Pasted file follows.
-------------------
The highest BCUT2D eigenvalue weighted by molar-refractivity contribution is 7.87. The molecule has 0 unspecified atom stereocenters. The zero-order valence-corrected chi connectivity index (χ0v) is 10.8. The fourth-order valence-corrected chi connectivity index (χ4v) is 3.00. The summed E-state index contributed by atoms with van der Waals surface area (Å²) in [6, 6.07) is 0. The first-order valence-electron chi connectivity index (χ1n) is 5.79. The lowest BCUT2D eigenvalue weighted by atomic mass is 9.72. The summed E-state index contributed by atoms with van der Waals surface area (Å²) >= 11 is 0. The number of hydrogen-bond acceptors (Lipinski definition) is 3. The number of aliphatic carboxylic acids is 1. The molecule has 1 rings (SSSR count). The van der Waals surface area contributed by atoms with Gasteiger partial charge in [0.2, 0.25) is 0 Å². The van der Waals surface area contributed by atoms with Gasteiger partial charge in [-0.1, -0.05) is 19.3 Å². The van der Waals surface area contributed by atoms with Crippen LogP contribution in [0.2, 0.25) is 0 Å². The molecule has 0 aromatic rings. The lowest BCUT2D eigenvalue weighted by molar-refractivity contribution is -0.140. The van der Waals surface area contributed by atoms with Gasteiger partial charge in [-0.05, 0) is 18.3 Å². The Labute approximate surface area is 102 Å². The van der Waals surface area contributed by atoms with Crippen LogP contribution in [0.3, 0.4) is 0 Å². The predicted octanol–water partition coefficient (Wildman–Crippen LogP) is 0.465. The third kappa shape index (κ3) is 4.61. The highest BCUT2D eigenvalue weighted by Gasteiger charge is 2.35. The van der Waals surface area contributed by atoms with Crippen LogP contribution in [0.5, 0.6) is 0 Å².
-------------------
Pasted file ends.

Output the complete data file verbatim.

The highest BCUT2D eigenvalue weighted by molar-refractivity contribution is 7.87. The molecule has 0 unspecified atom stereocenters. The zero-order valence-corrected chi connectivity index (χ0v) is 10.8. The fourth-order valence-corrected chi connectivity index (χ4v) is 3.00. The summed E-state index contributed by atoms with van der Waals surface area (Å²) in [6, 6.07) is 0. The first-order valence-electron chi connectivity index (χ1n) is 5.79. The lowest BCUT2D eigenvalue weighted by atomic mass is 9.72. The summed E-state index contributed by atoms with van der Waals surface area (Å²) >= 11 is 0. The number of hydrogen-bond acceptors (Lipinski definition) is 3. The number of aliphatic carboxylic acids is 1. The molecule has 1 rings (SSSR count). The van der Waals surface area contributed by atoms with Gasteiger partial charge in [0.2, 0.25) is 0 Å². The van der Waals surface area contributed by atoms with Gasteiger partial charge in [-0.1, -0.05) is 19.3 Å². The van der Waals surface area contributed by atoms with Crippen LogP contribution in [0.2, 0.25) is 0 Å². The molecule has 0 aromatic rings. The lowest BCUT2D eigenvalue weighted by molar-refractivity contribution is -0.140. The van der Waals surface area contributed by atoms with Gasteiger partial charge in [-0.05, 0) is 18.3 Å². The Labute approximate surface area is 102 Å². The van der Waals surface area contributed by atoms with Crippen LogP contribution in [0.3, 0.4) is 0 Å². The predicted octanol–water partition coefficient (Wildman–Crippen LogP) is 0.465. The third kappa shape index (κ3) is 4.61. The highest BCUT2D eigenvalue weighted by Gasteiger charge is 2.35. The van der Waals surface area contributed by atoms with Crippen LogP contribution in [0.5, 0.6) is 0 Å².